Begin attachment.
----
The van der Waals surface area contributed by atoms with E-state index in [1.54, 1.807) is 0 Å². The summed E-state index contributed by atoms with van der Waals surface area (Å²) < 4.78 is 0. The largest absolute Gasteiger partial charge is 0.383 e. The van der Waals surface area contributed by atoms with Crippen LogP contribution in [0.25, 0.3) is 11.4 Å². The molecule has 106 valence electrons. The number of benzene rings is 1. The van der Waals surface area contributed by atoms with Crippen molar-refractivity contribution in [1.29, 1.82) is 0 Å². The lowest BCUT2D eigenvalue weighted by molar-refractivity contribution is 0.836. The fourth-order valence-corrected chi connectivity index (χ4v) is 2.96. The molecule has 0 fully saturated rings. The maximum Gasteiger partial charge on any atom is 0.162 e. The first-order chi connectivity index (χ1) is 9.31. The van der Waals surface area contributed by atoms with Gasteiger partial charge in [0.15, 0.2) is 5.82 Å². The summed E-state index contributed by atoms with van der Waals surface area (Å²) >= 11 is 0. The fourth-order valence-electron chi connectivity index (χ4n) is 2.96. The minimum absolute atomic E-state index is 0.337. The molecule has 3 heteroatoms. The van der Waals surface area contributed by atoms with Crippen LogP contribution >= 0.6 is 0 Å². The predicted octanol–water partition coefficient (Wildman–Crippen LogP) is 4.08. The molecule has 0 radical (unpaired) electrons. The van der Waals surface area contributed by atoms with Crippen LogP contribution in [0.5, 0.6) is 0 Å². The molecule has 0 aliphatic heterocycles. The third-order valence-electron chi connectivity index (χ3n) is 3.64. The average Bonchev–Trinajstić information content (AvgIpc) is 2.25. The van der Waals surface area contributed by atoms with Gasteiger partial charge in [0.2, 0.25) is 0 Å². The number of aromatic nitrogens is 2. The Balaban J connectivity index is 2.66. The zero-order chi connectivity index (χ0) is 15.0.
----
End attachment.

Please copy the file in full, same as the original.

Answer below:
The van der Waals surface area contributed by atoms with E-state index in [1.54, 1.807) is 0 Å². The summed E-state index contributed by atoms with van der Waals surface area (Å²) < 4.78 is 0. The largest absolute Gasteiger partial charge is 0.383 e. The van der Waals surface area contributed by atoms with Crippen LogP contribution in [0.25, 0.3) is 11.4 Å². The molecule has 106 valence electrons. The number of benzene rings is 1. The van der Waals surface area contributed by atoms with Crippen molar-refractivity contribution in [1.29, 1.82) is 0 Å². The lowest BCUT2D eigenvalue weighted by molar-refractivity contribution is 0.836. The fourth-order valence-corrected chi connectivity index (χ4v) is 2.96. The molecule has 0 fully saturated rings. The maximum Gasteiger partial charge on any atom is 0.162 e. The first-order chi connectivity index (χ1) is 9.31. The van der Waals surface area contributed by atoms with Gasteiger partial charge in [0.15, 0.2) is 5.82 Å². The summed E-state index contributed by atoms with van der Waals surface area (Å²) >= 11 is 0. The fourth-order valence-electron chi connectivity index (χ4n) is 2.96. The minimum absolute atomic E-state index is 0.337. The molecule has 3 heteroatoms. The van der Waals surface area contributed by atoms with Crippen LogP contribution >= 0.6 is 0 Å². The predicted octanol–water partition coefficient (Wildman–Crippen LogP) is 4.08. The molecule has 0 radical (unpaired) electrons. The van der Waals surface area contributed by atoms with Crippen LogP contribution in [0.5, 0.6) is 0 Å². The molecule has 0 aliphatic heterocycles. The third-order valence-electron chi connectivity index (χ3n) is 3.64. The average Bonchev–Trinajstić information content (AvgIpc) is 2.25. The van der Waals surface area contributed by atoms with Gasteiger partial charge in [0.2, 0.25) is 0 Å². The number of aromatic nitrogens is 2. The Balaban J connectivity index is 2.66. The zero-order chi connectivity index (χ0) is 15.0.